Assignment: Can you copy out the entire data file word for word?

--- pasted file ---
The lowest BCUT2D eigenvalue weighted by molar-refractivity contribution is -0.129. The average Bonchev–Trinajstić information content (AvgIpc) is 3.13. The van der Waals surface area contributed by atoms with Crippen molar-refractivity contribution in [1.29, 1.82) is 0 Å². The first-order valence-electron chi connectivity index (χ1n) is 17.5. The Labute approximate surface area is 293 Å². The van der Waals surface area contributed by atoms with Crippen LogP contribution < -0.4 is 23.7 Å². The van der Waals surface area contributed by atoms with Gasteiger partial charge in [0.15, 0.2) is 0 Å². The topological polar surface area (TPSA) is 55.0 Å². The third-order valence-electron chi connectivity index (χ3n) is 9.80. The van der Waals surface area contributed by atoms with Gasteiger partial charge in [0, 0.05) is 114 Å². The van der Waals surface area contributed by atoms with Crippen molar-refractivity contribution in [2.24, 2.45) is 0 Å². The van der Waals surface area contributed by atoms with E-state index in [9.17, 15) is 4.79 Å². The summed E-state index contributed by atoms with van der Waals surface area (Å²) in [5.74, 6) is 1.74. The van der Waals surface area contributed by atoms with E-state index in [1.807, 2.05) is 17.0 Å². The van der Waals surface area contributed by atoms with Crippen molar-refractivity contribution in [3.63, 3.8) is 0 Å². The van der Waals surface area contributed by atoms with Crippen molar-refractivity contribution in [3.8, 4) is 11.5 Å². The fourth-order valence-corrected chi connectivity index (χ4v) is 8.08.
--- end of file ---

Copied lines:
The lowest BCUT2D eigenvalue weighted by molar-refractivity contribution is -0.129. The average Bonchev–Trinajstić information content (AvgIpc) is 3.13. The van der Waals surface area contributed by atoms with Crippen molar-refractivity contribution in [1.29, 1.82) is 0 Å². The first-order valence-electron chi connectivity index (χ1n) is 17.5. The Labute approximate surface area is 293 Å². The van der Waals surface area contributed by atoms with Crippen LogP contribution < -0.4 is 23.7 Å². The van der Waals surface area contributed by atoms with Gasteiger partial charge in [0.15, 0.2) is 0 Å². The topological polar surface area (TPSA) is 55.0 Å². The third-order valence-electron chi connectivity index (χ3n) is 9.80. The van der Waals surface area contributed by atoms with Gasteiger partial charge in [0, 0.05) is 114 Å². The van der Waals surface area contributed by atoms with Crippen molar-refractivity contribution in [2.24, 2.45) is 0 Å². The van der Waals surface area contributed by atoms with E-state index in [9.17, 15) is 4.79 Å². The summed E-state index contributed by atoms with van der Waals surface area (Å²) in [5.74, 6) is 1.74. The van der Waals surface area contributed by atoms with E-state index in [1.807, 2.05) is 17.0 Å². The van der Waals surface area contributed by atoms with Crippen molar-refractivity contribution in [3.63, 3.8) is 0 Å². The van der Waals surface area contributed by atoms with Crippen molar-refractivity contribution in [3.8, 4) is 11.5 Å². The fourth-order valence-corrected chi connectivity index (χ4v) is 8.08.